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Extrajudicial Sanctions and Measures

I felt that the staff were truly helpful and concerned to really help fix my mistakes.  Truly an excellent experience.

Youth Participant

Extrajudicial Measures (EJM, also called Pre-Charge Diversion)

This program is a community-based pre-charge sentencing option for a young person alleged to have committed an offence.  The program utilizes supportive interventions and effective alternatives to addressing the impact of crime without formal criminal proceedings.  An investigating police officer may decide that the young person and the community would be better served by EJM which is designed to hold youth accountable for their actions while offering opportunities to address at-risk behaviours.  Referrals for this program are received from London Police Services, Middlesex Ontario Provincial Police, and Strathroy-Caradoc Police Services.

 Extrajudicial Sanctions (EJS)

This program is a partnership between the Ministry of the Attorney General, and the Ministry of Children, Community and Social Services that provides rehabilitative and reintegration programs and services to youth ages 12-17 in conflict with the law.  The goals are to decrease re-offending while increasing skills, functioning and positive social behaviour.  A Crown Attorney may consider the option of EJS if the young person cannot be adequately dealt with by way of police warning, caution or referral to the EJM program due to the serious nature of the offence, the number of previous offences committed by the young person, or any other aggravating circumstances.

What are some examples of community-based measures/sanctions that a young person would be responsible for completing?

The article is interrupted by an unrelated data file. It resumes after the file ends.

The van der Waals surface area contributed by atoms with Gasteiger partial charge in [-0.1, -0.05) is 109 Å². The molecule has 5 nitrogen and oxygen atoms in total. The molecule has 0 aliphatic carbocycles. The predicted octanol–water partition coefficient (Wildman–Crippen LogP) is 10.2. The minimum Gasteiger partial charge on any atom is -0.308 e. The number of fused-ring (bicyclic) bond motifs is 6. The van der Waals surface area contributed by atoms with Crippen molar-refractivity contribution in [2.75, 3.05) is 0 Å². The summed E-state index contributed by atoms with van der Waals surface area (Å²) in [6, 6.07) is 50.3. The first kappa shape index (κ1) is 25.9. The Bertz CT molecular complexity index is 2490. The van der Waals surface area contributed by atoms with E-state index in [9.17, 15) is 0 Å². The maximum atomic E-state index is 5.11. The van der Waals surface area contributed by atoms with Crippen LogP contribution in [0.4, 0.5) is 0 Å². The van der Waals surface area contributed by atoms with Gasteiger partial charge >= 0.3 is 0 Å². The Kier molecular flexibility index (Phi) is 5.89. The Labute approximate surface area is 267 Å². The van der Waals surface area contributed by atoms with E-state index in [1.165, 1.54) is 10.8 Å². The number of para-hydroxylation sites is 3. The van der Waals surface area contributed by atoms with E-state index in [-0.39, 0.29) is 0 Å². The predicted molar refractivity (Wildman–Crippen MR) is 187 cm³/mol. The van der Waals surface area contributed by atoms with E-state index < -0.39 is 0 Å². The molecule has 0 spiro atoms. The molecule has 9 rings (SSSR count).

Measures and sanctions are negotiated on an individual basis and may include options such as apology to the victim, community service work, restitution, projects, programing to address cognitive/behavioural skills, self-awareness, life skills, anger awareness and participating in restorative justice circles.

Who is involved in deciding what the young person will be completing?

Where appropriate, the program provides opportunities for family members and the community to become involved in the design and implementation of what the young person will be responsible for completing.  The program also provides victims the opportunity to participate and have a voice in the decisions related to what the young person will complete to repair the harm that was caused.

These programs are restorative in nature as the focus is to separate out the youth from their behaviour and address the underlying cause so that all involved can move forward with a sense of resolution.  Youth are held accountable and are provided with the opportunity to repair the harm and understand the impact from the victim and community’s perspective.

What is the referral process?

These programs have been established under the Youth Criminal Justice Act (YCJA) for young people aged 12-17 years old.  EJM is a Police referred program used to deal with a young person alleged to have committed an offence; EJS is a Crown Attorney referred program used to deal with a young person alleged to have committed an offence.

I greatly appreciate you and the team and the efforts you have made to try and put the youth on a more positive path in life.